There were a few holes dug of different sizes which all connect to the same tunnel.
The tour guide looked at me, rugged adventure guy he must have thought. He pointed at me and demanded I go down as bait. Despite being 2 metres tall and a bit fat he decided to shove me into the smallest possible hole available. I didn’t really fit, and expressed my concerns. But he was adamant that putting my hands up and jamming myself further into the hole would end in success. So I blindly followed his commands and down I went.
This encouraged the smaller members of the group to follow suit having seen a 2 metre tall goliath fit down the tiny hole.
The tunnels themselves are uncomfortable and just crawling down them for 30 metres is a miserable experience. Everyone should try and do it. No pain, no gain they say.
Onto the next obstacle which is a display of horrible traps. Pictures don’t do them justice, you don’t want to be caught in one of these. This tour jumps from one tunnel to the next, to the next. In comparison to the more touristy Ben Duoc tunnels which only has the one tunnel. By the end of this tour, you will be tunneled out.
The tour guide is fun and enthusiastic but it definitely lacks the information and backstories that I had experienced in my $100 luxury boat tour to the main and more touristy tunnel site. Nonetheless, it was a good show.
At the end of the tour they feed you some potatoes or something. Apologies but I can’t remember what they are. But the Vietnamese certainly relied on them when hiding underground.
The tour takes around 45 minutes in all.
We are then pointed to the exit and asked to leave, I was back on my own again.
Finding the shoot range
I have done the touristy Ben Duoc tunnels many times and the shooting range is conveniently positioned at the end of the tour. A cash cow, money making machine that collects tourists together to fire extremely expensive ammo.
The Ben Dinh tunnels sure enough had some large signs disclaiming a shooting range is somewhere on the premises. I walked into a run down looking paintball centre and wondered if this was the shooting range. Nope, so I continued wandering around until I heard gunshots in the distance. I followed the noises and saw the occasional sign confirming I was going the right way.
I walked, and walked and walked. A good 30 minutes down a clay track, until a reached a crossroad that had no further signs.
There were also promises of a swimming pool and lake which I also could not find. A three out of three failure, one hour of walking and no shooting range, no swimming pool and no lake.
Disappointed and tired, I walked back to get my motorbike. I asked security who said it was at a different entrance. Basically leave Cu Chi and go right and then right again. More useless signs that half work and I finally found the shooting range at the end of a long track.
I was shown a scrappy piece of paper with some prices on it, and asked to choose my weapon. I chose a gun, “sorry no ammo”.
I chose another gun “sorry no ammo”
I chose a third gun “sorry no ammo”
Been down this road many times in my travels. I said “It would be easier if you tell me what you have, rather than ask me to choose what you don’t have.”
He got the idea, pointed at a gun, and I said ok.
300,000vnd (13usd) was the minimum allowed of expenditure at this place, which got me 5 bullets.
They gave me some headphones, loaded up the gun and asked me to shoot away. One of the reasons I have never bothered with this gun shooting (until trying to make this blog), is because the guns are bolted to the wall. This means you are not really “shooting” the gun. The kickback is not what it should be and basically its cheating.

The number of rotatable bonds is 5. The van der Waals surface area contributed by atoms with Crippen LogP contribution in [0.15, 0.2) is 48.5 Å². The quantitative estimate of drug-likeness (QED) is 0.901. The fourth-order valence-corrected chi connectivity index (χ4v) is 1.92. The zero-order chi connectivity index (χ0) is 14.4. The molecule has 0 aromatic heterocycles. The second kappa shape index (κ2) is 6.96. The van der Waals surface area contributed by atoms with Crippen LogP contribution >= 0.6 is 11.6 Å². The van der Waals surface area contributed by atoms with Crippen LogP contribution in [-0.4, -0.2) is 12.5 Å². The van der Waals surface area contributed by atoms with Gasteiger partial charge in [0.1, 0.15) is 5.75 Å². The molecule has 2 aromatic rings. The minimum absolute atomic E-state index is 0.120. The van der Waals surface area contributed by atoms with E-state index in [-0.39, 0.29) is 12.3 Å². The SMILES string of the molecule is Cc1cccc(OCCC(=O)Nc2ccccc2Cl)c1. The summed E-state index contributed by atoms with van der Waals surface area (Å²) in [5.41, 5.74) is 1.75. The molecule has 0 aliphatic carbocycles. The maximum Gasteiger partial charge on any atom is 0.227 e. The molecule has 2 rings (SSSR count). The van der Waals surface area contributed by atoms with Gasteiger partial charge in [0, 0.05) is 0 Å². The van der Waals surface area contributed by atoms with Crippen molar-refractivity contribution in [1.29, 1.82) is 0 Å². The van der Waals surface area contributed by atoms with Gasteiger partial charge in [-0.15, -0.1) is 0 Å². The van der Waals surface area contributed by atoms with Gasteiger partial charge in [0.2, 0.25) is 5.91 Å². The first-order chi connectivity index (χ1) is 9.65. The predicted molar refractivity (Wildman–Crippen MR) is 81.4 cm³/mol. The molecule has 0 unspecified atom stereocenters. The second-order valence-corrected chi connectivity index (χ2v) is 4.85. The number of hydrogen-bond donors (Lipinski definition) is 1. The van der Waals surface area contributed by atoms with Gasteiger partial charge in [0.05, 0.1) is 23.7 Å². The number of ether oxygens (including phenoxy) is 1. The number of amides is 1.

I spent my 300,000 dong though and fired away. I enjoyed the noise and could feel the power behind these monsters. Overall, for someone wanting a good picture for 300,000k then go for it. For everyone else, you are not really shooting the gun. Your hand is literally being held through the process by a concrete wall and a clamp.
The way back from Cu Chi Tunnels
The drive kicks off with some lovely tarmac road that goes through tree plantations. This sort of “pleasant and casual start” ends when my route turns off the DT8. For those who want to just get back to Ho Chi Minh, then it is probably wise to continue along the DT8 and onto the DT9 to get home.
The road I plotted is a single track dirt pathway that meanders around little rivers and water logged plantations of some sort. It isn’t “difficult” riding, but I think many travelers may be uncomfortable with the appeared remoteness, mild mud and narrow tracks where mistakes will lead you into a swamp of water or a river.
Looking at the map and it would be expected that you are very much close to civilization. However, when out there, you are likely to feel alone and lost somewhere in Vietnam following a crazy person’s map that you downloaded online.
It meanders and meanders on for miles and miles through weird and wonderful riverside tracks. The scenery or style doesn’t really change much, apart from funny variations in weird bridges and other solutions that locals have come up with to cross the water that stands in their way.
I recommend most people give it a go, and when bored, tired or scared, then hit the main highway and head back home.
I had more tracks plotted, but time ran out, so I drove away from my countryside tracks and cruised on home. This is part of the beauty of the route. Ho Chi Minh is not far away and it is possible to bail out at any point to say enough is enough.
Unfortunately, as with heading out of Ho Chi Minh, there is no way to avoid the traffic. Just accept it, deal with it, and stay calm. This is part of the journey.
My Shenanigans of exploration end when I head back to the DT 9. When you do commit to your traffic logged journey home, just dial in your destination to googlemaps and blindly follow it. It updates live to the traffic. There is no right or wrong way to get home.
The Cu Chi Tunnels has two different sites. Hiring a motorbike will allow you to visit the less touristy site. The journey is a fun one, that has you going through Vietnam’s worst traffic before heading off into the countryside for mild offroad tracks. Providing you have the confidence to tackle the traffic, then this is a great little one day trip!